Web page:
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Safely, Allowing Client To Edit Their Own Content


Elemental
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Hello Folks, Happy Up-Coming Holidays to All.Some one recently asked me if there was a way to have a “back door” to their website so they, personally, could update certain content (text) and not have to ask some one to do it for them.I know this can be achieved by altering the actual HTML file but this could lead to possible headaches that could end up costing more than hiring someone to make the changes.In Flash, using variables, I can load an external text page so I would think that using JavaScript this could also be done but like ActiveX, JavaScript can be disabled so…What would be the “Best Practice” to achieve this, back door, using HTML/XHTML?Peace,Elemental

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That's just a CMS. Most CMSs just use PHP to fill in the content when the page is loaded, not Javascript.
Justsomeguy, How goes it Amigo? Thank you for the prompt reply, much appreciated.Didn't know that about CMS's, thank you, but I did know that if one use them the updating would not be an issue as I posted. So, reading between the lines, can I say then that I would need to use a CMS application so the "client/person" can personally update their site or can I also create a PHP application that would reside on the server and would do the same without a CMS?Peace,Elemental
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Yeah you can build your own minimal CMS, a CMS is just a name for software that lets people manage the content on their site without needing to change any files. For my own customers I just build my own little system to read and save content in the database. My customers can't really change the layout, only the content, but that's about all they want to do anyway.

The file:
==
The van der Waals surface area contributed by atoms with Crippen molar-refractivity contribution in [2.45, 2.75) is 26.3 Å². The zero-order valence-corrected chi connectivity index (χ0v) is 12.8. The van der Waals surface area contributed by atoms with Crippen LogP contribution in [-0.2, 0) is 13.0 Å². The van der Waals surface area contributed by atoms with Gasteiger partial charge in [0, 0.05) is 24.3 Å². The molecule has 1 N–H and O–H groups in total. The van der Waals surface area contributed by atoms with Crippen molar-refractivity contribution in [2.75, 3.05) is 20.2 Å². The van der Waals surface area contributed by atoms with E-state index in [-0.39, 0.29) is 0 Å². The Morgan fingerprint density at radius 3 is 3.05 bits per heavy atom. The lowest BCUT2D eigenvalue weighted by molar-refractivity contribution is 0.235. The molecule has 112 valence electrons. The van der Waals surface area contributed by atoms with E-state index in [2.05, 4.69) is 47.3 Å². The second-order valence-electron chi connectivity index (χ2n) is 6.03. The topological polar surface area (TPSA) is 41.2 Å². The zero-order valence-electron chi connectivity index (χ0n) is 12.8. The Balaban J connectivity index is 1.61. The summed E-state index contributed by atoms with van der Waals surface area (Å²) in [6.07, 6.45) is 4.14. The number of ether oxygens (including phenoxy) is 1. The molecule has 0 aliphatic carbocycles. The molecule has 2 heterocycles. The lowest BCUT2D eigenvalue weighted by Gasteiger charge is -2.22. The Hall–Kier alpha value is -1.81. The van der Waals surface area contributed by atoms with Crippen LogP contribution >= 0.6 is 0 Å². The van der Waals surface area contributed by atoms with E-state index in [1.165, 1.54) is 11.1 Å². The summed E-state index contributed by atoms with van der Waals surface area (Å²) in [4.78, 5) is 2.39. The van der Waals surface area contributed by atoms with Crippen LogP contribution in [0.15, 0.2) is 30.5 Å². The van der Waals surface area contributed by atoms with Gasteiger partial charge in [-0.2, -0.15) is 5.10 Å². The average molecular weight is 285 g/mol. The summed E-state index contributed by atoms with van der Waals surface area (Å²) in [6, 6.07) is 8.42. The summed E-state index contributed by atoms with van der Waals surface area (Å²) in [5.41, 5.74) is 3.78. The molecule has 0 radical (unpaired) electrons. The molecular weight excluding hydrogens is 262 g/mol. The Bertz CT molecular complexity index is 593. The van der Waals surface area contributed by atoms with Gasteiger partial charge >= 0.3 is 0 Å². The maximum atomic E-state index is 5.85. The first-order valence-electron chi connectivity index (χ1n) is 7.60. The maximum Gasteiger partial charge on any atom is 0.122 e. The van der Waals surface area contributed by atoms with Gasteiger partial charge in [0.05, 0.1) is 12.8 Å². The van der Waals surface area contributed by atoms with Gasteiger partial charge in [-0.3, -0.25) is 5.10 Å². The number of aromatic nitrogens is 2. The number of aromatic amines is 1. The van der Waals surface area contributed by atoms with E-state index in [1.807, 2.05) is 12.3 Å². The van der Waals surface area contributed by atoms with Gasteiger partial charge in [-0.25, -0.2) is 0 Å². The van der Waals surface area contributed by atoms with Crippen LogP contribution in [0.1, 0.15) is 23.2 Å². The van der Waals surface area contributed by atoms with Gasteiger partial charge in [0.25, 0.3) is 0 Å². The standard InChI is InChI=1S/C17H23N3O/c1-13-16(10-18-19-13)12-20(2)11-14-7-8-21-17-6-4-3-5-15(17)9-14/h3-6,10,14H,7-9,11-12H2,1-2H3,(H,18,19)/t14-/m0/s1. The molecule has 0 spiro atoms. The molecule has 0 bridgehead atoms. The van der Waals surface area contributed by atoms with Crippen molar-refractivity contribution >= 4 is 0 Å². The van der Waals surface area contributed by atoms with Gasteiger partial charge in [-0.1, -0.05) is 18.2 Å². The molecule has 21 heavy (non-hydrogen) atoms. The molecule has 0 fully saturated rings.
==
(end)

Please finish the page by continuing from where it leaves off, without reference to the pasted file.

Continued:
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Yeah you can build your own minimal CMS, a CMS is just a name for software that lets people manage the content on their site without needing to change any files. For my own customers I just build my own little system to read and save content in the database. My customers can't really change the layout, only the content, but that's about all they want to do anyway.
Justsomeguy, Thanks again for the reply.Are you using PHP and MyQQL to create this "little system" of yours or some other application(s)?Peace,Elemental
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This may be a little more complicated than what you're looking for, but I built this with ExtJS for the editor frontend:http://manchine.net/steve/files/w3/extcms.zipIn order to install that, make a new directory on the server and extract all of the files. Open the /include/global.conf.php file and fill out the details there, like database details and paths. Make sure to make the error.log file writable by PHP, that's where it will put error messages (make sure to check that file if you think there's an error). Then open the db.sql file, the last line in that file will add the admin user so that's where you can set the username and password to use for the person to edit the page content. Copy and paste the SQL into something like phpMyAdmin to set up the tables. Then open the /include/admin.js file, and change the line near the top where it points to io.php if your path is different.This thing uses a couple classes I wrote, the session, db, and page classes. The page class is a template engine, so all of the templates that it uses for the HTML are in the templates folder. If you open the index.php file in an editor you'll see it's only got these lines:

<?phprequire_once 'include/global.conf.php';$page_content['page_title'] = 'Ext CMS Demo';// get this page's content$page_content = array_merge($page_content, get_page_content('home_'));$page->set_template('home.tpl');$page->process($page_content);$page->output();?>

The $page_content array is defined in global.conf.php, that's the array of content that you send to the template engine, which will load the template and fill out all of the content. So it sets the page title, then gets the content for the page, then loads the template and outputs it. If you open the home.tpl file in the templates directory, you'll see that it includes a header and footer (the page title is used on the header), and then just has this example content on it:

<h2>{*type=if_start show_admin}<a href="java script:void(0);" id="home_head1" class="admin_edit_link"></a>{*type=if_end}{*home_head1} </h2>{*type=if_start show_admin}<a href="java script:void(0);" id="home_image1" class="admin_edit_link"></a>{*type=if_end}<img src="images/{*home_image1}" alt=""><br /><br />{*type=if_start show_admin}<a href="java script:void(0);" id="home_text1" class="admin_edit_link"></a>{*type=if_end}{*home_text1}<br /><br />{*type=if_start show_admin}<a href="java script:void(0);" id="home_image2" class="admin_edit_link"></a>{*type=if_end}<img src="images/{*home_image2}" alt=""><br /><br />